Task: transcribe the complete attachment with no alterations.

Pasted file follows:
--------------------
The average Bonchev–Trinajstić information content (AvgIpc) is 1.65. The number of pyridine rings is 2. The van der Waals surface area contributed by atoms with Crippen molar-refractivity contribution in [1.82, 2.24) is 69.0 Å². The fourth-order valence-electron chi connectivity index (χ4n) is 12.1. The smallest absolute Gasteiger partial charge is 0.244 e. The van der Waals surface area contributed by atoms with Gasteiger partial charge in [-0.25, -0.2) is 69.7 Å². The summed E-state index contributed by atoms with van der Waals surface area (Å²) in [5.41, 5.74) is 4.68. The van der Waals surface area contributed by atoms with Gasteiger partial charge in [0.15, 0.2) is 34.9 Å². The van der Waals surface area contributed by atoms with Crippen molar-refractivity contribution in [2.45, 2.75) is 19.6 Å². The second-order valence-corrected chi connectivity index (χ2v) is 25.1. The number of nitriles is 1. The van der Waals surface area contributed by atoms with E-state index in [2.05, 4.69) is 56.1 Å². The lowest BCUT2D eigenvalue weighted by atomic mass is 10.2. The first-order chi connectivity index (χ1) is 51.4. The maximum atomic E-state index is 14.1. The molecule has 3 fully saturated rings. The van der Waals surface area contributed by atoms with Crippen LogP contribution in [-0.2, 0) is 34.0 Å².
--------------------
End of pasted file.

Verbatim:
The average Bonchev–Trinajstić information content (AvgIpc) is 1.65. The number of pyridine rings is 2. The van der Waals surface area contributed by atoms with Crippen molar-refractivity contribution in [1.82, 2.24) is 69.0 Å². The fourth-order valence-electron chi connectivity index (χ4n) is 12.1. The smallest absolute Gasteiger partial charge is 0.244 e. The van der Waals surface area contributed by atoms with Gasteiger partial charge in [-0.25, -0.2) is 69.7 Å². The summed E-state index contributed by atoms with van der Waals surface area (Å²) in [5.41, 5.74) is 4.68. The van der Waals surface area contributed by atoms with Gasteiger partial charge in [0.15, 0.2) is 34.9 Å². The van der Waals surface area contributed by atoms with Crippen molar-refractivity contribution in [2.45, 2.75) is 19.6 Å². The second-order valence-corrected chi connectivity index (χ2v) is 25.1. The number of nitriles is 1. The van der Waals surface area contributed by atoms with E-state index in [2.05, 4.69) is 56.1 Å². The lowest BCUT2D eigenvalue weighted by atomic mass is 10.2. The first-order chi connectivity index (χ1) is 51.4. The maximum atomic E-state index is 14.1. The molecule has 3 fully saturated rings. The van der Waals surface area contributed by atoms with Crippen LogP contribution in [-0.2, 0) is 34.0 Å².